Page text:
The Falcons selected four offensive and defensive linemen in the first draft of the new regime’s tenure. I fully expect that trend to continue every year that Terry Fontenot and Arthur Smith are in control. It was the Saints method of operation; it’ll now be the Falcons’ strategy — bolstering the trenches every year.
New Orleans has one of the best offensive lines in the league, and they were all acquired through the NFL draft. Fontenot selected Jalen Mayfield and Drew Dalman in his first crack as a general manager, and they very well could develop into staters, but I see the Falcons addressing the interior offensive line in the 2022 draft, so we will begin with a few of the top guard prospects as that is the most glaring weakness right now — left guard.
Kenyon Green, Texas A&M
The consensus top guard in this class, Green has experience playing both sides of the line of scrimmage. The Aggie is a two-year starter and has been reported to live in the weight room. On the field, he has incredible power in his feet and hands. What is so impressive about Green is his ability in pass protection and the run game — able to move interior defensive linemen with ease and possessing the athleticism to get to the second level. A couple of drafts ago, the Packers selected Elgton Jenkins out of A&M, who has developed into one of the league’s most reliable and versatile offensive linemen.
Ed Ingram, LSU
Ingram might not be one of the highest prospects on the Falcons draft board because of his 2018 campaign, in which he missed the entire season after violating team rules. Still, he’s one of the most experienced guards in this class. He’ll be a leader along the offensive line in Baton Rouge this fall. He’s inconsistent but is just as powerful as Green.
Ikem Ekwonu, NC State
Ekwonu has experience at tackle but projects to be a better guard in the NFL. Standing 6’4″ and weighing 320-pounds, he is a physically imposing specimen. With that size, he’s obviously strong and aggressive, but his versatility, athleticism, and football IQ are equally as impressive. He might not be as effective as Green protecting the quarterback, but he might be the best run-blocking guard in this class, which should excite Arthur Smith.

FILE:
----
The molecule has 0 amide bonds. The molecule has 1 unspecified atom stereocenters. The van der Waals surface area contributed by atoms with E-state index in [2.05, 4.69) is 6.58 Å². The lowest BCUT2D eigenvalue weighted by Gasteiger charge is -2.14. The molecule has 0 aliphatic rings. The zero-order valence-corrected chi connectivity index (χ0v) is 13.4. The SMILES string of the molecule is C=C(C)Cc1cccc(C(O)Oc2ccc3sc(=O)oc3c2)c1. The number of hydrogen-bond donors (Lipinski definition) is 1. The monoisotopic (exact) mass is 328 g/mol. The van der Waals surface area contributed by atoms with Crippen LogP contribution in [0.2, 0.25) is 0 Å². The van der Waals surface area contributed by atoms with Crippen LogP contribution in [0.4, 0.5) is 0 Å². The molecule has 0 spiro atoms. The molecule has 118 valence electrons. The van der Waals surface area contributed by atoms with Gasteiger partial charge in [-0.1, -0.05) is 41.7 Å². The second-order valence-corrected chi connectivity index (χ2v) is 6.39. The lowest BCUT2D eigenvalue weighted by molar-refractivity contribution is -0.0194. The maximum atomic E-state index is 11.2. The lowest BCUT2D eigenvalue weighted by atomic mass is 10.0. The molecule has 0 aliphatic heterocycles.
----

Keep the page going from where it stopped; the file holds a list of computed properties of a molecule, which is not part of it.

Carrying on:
Paul Grattan, UCLA
Grattan is a versatile offensive lineman who has transitioned from the FCS to the FBS in what has to be an effort to improve his draft stock. He’s a better run blocker than pass blocker, but he’s a natural bulldozer. He gives off similar traits as Roger Saffold, who Arthur Smith has referenced multiple times as the guy who paved the way in Tennessee. He’s aggressive and mauls interior defenders, which is why I believe he’ll be on the Falcons’ radar.
Zion Johnson, Boston College
Similar to Grattan, Johnson has that mauler mentality in the run game. He shows great strength and hand placement in these situations and finishes his block as well as any in this class. He’s quick and displays impressive body control, which bodes well in Arthur Smith’s zone-blocking scheme.
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